The reporting of federal or New York State changes for New York City corporate tax purposes has long been a vexing issue, and one with significant consequences inasmuch as such changes re-open an otherwise closed tax year. The New York City Department of Finance has issued a memorandum containing new rules on how taxpayers must report such final federal and State changes for tax years beginning on or after January 1, 2015, including the impact of statutory amendments regarding final New York State changes that allow the Department of Finance to adjust a taxpayer's apportionment during the re-opened tax year. Finance Memorandum 17-5, "Reporting Federal and New York State Changes" (N.Y.C. Dep't of Fin., Oct. 13, 2017).
Significantly, for tax years beginning on or after January 1, 2015, the Department of Finance now requires that final federal or State changes that affect a corporation's tax base be reported on amended City corporate tax returns, and not (as in prior tax years) on Form NYC-3360 (or Form NYC-115 for taxpayers under the UBT). The Department states that it will no longer process those forms if filed by the taxpayer to report federal or State changes for tax years beginning after 2014.
The Finance Memorandum specifies what must be included in the report, and states that template schedules regarding those requirements will eventually be made available on the Department's website. Taxpayers that disagree with the applicability of the changes must explain why the federal or State adjustment is erroneous or inapplicable. The memorandum also allows a taxpayer to request an accelerated audit by the Department if the taxpayer cannot properly compute its corrected City tax liability (e.g., where a taxpayer reporting federal changes files its returns on a consolidated basis for federal purposes, but separately for New York City purposes).
The Finance Memorandum also discusses how final State adjustments affecting the taxpayer's apportionment should be reported for New York City purposes (2015 tax legislation now permits the Department to change the taxpayer's allocation during the reopened tax year stemming from the State changes, which could not be done in prior years). The memorandum contains an example involving a corporate taxpayer that elected 8% sourcing for its qualified financial instruments ("QFIs") for both State and City tax purposes, but where New York State determined on audit that certain of those instruments did not qualify, and therefore the income from those instruments was instead subject to customer-based sourcing under Article 9-A. The example instructs how the taxpayer must file an amended City return to report the State changes, and must report the impact of the changes to its City apportionment factor during the re-opened tax year using customer-based sourcing, rather than the 8% sourcing applicable to QFI income.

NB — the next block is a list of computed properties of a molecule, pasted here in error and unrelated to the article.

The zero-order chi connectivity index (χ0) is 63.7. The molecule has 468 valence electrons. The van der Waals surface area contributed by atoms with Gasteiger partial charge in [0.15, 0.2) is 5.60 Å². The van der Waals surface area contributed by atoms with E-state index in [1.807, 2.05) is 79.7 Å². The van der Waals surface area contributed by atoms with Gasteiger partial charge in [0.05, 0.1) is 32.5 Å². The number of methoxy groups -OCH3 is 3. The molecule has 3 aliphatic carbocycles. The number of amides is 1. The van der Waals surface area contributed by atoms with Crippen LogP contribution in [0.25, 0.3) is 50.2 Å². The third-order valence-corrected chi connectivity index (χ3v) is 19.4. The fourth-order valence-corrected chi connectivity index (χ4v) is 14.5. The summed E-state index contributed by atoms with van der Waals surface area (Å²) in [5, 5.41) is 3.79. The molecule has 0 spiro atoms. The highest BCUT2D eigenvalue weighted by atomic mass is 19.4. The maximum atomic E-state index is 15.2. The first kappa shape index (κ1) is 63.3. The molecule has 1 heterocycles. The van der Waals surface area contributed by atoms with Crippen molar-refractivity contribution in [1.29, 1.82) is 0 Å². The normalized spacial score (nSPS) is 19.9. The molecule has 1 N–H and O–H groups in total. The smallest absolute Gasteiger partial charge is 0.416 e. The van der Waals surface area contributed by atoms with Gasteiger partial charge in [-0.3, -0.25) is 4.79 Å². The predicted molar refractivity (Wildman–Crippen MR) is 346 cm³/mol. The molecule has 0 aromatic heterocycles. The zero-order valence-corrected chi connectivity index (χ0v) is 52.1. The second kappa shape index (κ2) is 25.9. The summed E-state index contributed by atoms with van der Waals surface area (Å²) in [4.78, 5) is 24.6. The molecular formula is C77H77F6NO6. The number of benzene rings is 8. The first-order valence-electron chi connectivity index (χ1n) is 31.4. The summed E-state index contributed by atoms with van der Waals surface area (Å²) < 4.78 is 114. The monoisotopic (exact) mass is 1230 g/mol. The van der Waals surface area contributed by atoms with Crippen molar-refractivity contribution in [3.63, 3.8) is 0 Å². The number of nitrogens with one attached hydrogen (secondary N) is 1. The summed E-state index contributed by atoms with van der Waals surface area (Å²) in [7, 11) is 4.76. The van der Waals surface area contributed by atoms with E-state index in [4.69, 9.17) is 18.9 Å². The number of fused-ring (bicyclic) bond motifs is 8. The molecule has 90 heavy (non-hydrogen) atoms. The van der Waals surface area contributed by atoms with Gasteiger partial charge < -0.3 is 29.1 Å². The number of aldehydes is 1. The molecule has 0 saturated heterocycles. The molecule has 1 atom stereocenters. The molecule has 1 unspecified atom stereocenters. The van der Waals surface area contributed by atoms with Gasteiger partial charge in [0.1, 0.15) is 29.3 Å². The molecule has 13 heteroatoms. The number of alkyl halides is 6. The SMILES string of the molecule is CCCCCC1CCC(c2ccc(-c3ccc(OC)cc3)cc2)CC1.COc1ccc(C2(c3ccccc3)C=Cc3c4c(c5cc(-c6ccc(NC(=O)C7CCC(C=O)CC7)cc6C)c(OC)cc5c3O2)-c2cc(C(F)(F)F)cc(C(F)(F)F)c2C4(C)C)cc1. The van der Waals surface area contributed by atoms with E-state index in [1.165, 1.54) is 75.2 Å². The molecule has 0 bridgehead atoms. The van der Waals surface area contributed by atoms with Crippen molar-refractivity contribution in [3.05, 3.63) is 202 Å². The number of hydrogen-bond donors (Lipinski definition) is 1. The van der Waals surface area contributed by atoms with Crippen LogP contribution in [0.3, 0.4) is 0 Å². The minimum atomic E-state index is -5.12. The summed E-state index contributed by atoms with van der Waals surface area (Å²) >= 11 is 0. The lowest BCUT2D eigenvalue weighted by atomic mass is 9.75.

The Finance Memorandum, which only applies to tax years beginning after 2014, provides important guidance, but leaves certain questions unanswered. For instance, how does a taxpayer that consents to a dollar-amount settlement with New York State report that settlement to New York City, where there is no adjustment to its income or other tax base? Where a taxpayer believes federal or State adjustments are erroneous or inapplicable for City tax purposes, how should the taxpayer file its amended City return, and in that case what exactly is the taxpayer amending? After all, a taxpayer disputing the applicability of the State changes for City purposes will report the same tax liability on its amended City return as it did on its originally filed City return.
Former Form NYC-3360, which contained columns for amounts as originally reported, modifications, and the amount of the modification agreed to, was a more logical vehicle for disputing the applicability of State changes. Representatives of the Department have noted that requiring amended City returns to report changes is consistent with Article 9-A, where Form CT-3360 was discontinued several years ago. However, federal changes to a corporation's taxable income are less likely to be inapplicable under Article 9-A than State changes are for City purposes.
Finally, fairness and efficient tax administration suggest that the Department of Finance should consider eliminating the requirement that taxpayers must report State changes where the Department has already fully audited the City tax returns for years that are the subject of the State changes, whether that can be effectuated administratively or requires remedial legislation. Indeed, the current system serves to encourage taxpayers to delay the conclusion of a New York City audit until after New York State has conducted its audit, in order to minimize the likelihood of multiple New York City audits for the same tax year.